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EMPIRICAL EVALUATION OF THE EFFECTIVENESS OF EYE TRACKING-BASED SEARCH PERFORMANCE DIAGNOSIS AND FEEDBACK METHODS

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Date Issued:
2010
Abstract/Description:
In todayÂÂ's complex combat environments, troops are often faced with increasingly challenging tasks different from those experienced in the past. Warfighters must be trained in adaptive perceptual skill sets, such as search strategies that enable them to detect threats across any number of environmental, cultural, and situational conditions. The goal of the present study was to explore how advanced technology, specifically eye tracking, can be used to increase understanding of perceptual processes such as search and detection and provide tools that can be used to train search skills. Experiment 1 examined a method of diagnosing perceptual performance in order to be able to identify the perceptual root cause of target detection deficiencies and how these impact overall target detection performance. Findings indicate the method can be used to pinpoint where in the perceptual process a target miss originated, whether due to ineffective search strategy, inability to detect the subtle cues of the threat or inability to recognize these cues as indicative of a threat. Experiment 2 examined the training effectiveness of providing trainees with process level tailored feedback which incorporates elements of expert and trainee scan patterns. Findings indicate that providing trainees with elements of either expert or trainee scan patterns has the ability to significantly improve the search strategy being employed by the trainee. This work provides strong support for the use of eye tracking based perceptual performance diagnosis methods and training strategies in improving trainee search performance for complex target detection tasks.
Title: EMPIRICAL EVALUATION OF THE EFFECTIVENESS OF EYE TRACKING-BASED SEARCH PERFORMANCE DIAGNOSIS AND FEEDBACK METHODS.
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Name(s): Carroll, Meredith, Author
Mouloua, Mustapha, Committee Chair
University of Central Florida, Degree Grantor
Type of Resource: text
Date Issued: 2010
Publisher: University of Central Florida
Language(s): English
Abstract/Description: In todayÂÂ's complex combat environments, troops are often faced with increasingly challenging tasks different from those experienced in the past. Warfighters must be trained in adaptive perceptual skill sets, such as search strategies that enable them to detect threats across any number of environmental, cultural, and situational conditions. The goal of the present study was to explore how advanced technology, specifically eye tracking, can be used to increase understanding of perceptual processes such as search and detection and provide tools that can be used to train search skills. Experiment 1 examined a method of diagnosing perceptual performance in order to be able to identify the perceptual root cause of target detection deficiencies and how these impact overall target detection performance. Findings indicate the method can be used to pinpoint where in the perceptual process a target miss originated, whether due to ineffective search strategy, inability to detect the subtle cues of the threat or inability to recognize these cues as indicative of a threat. Experiment 2 examined the training effectiveness of providing trainees with process level tailored feedback which incorporates elements of expert and trainee scan patterns. Findings indicate that providing trainees with elements of either expert or trainee scan patterns has the ability to significantly improve the search strategy being employed by the trainee. This work provides strong support for the use of eye tracking based perceptual performance diagnosis methods and training strategies in improving trainee search performance for complex target detection tasks.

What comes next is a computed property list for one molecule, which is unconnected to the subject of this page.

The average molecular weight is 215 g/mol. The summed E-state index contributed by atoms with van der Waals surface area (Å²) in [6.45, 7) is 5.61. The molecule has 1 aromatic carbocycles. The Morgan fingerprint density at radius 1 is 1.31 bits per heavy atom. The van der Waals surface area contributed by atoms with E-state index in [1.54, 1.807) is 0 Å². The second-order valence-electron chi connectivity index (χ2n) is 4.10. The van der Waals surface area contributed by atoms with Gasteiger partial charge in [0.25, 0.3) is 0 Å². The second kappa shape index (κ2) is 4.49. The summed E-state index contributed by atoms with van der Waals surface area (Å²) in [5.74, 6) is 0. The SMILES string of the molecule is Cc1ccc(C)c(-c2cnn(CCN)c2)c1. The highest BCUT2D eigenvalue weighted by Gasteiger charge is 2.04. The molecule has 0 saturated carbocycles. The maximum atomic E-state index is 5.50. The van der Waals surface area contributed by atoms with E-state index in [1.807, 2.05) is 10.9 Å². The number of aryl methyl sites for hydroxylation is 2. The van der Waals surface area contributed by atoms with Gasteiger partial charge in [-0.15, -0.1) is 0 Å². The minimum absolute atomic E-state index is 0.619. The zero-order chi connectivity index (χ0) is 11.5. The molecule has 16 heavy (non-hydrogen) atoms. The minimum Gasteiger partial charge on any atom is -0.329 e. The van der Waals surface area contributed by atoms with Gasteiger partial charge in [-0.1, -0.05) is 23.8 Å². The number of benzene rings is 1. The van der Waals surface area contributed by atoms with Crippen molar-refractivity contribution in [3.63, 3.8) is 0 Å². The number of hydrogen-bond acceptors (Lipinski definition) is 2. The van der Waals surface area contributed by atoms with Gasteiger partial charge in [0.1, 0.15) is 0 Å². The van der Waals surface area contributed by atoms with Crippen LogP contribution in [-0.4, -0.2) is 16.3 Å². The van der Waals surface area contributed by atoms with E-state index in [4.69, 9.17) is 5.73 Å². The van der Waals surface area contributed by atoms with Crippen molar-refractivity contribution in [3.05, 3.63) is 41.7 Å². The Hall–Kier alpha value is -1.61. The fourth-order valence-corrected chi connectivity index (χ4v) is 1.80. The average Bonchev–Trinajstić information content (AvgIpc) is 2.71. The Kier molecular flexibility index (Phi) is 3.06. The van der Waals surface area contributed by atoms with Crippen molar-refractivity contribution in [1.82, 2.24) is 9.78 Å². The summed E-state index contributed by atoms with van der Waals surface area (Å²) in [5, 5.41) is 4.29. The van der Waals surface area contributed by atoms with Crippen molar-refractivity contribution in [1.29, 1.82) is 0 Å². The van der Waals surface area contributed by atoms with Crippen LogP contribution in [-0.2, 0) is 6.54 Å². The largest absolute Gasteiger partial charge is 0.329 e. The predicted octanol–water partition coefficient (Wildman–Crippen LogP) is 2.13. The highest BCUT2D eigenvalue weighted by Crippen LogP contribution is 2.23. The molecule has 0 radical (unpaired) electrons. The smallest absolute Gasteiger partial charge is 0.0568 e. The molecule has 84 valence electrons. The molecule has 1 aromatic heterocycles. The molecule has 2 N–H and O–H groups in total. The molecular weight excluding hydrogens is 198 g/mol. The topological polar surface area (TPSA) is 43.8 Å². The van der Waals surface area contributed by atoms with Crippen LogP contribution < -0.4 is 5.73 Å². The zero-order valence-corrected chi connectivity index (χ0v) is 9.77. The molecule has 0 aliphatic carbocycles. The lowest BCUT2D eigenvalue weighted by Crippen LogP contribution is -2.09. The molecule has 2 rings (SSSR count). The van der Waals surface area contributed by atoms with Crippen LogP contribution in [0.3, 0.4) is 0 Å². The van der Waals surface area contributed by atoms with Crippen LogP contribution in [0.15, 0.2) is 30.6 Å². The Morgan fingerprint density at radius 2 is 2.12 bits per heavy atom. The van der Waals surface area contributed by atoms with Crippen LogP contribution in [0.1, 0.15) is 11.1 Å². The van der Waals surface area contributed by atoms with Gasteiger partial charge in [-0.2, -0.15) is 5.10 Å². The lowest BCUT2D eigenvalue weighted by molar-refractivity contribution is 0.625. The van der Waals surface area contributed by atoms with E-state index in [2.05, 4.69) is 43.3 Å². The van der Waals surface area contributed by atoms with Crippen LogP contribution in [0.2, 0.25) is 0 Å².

Identifier: CFE0003100 (IID), ucf:48302 (fedora)
Note(s): 2010-05-01
Ph.D.
Sciences, Department of Psychology
Doctorate
This record was generated from author submitted information.
Subject(s): Eye tracking
search skills
scan patterns
training
perceptual skills
performance assessment
Persistent Link to This Record: http://purl.flvc.org/ucf/fd/CFE0003100
Restrictions on Access: public
Host Institution: UCF

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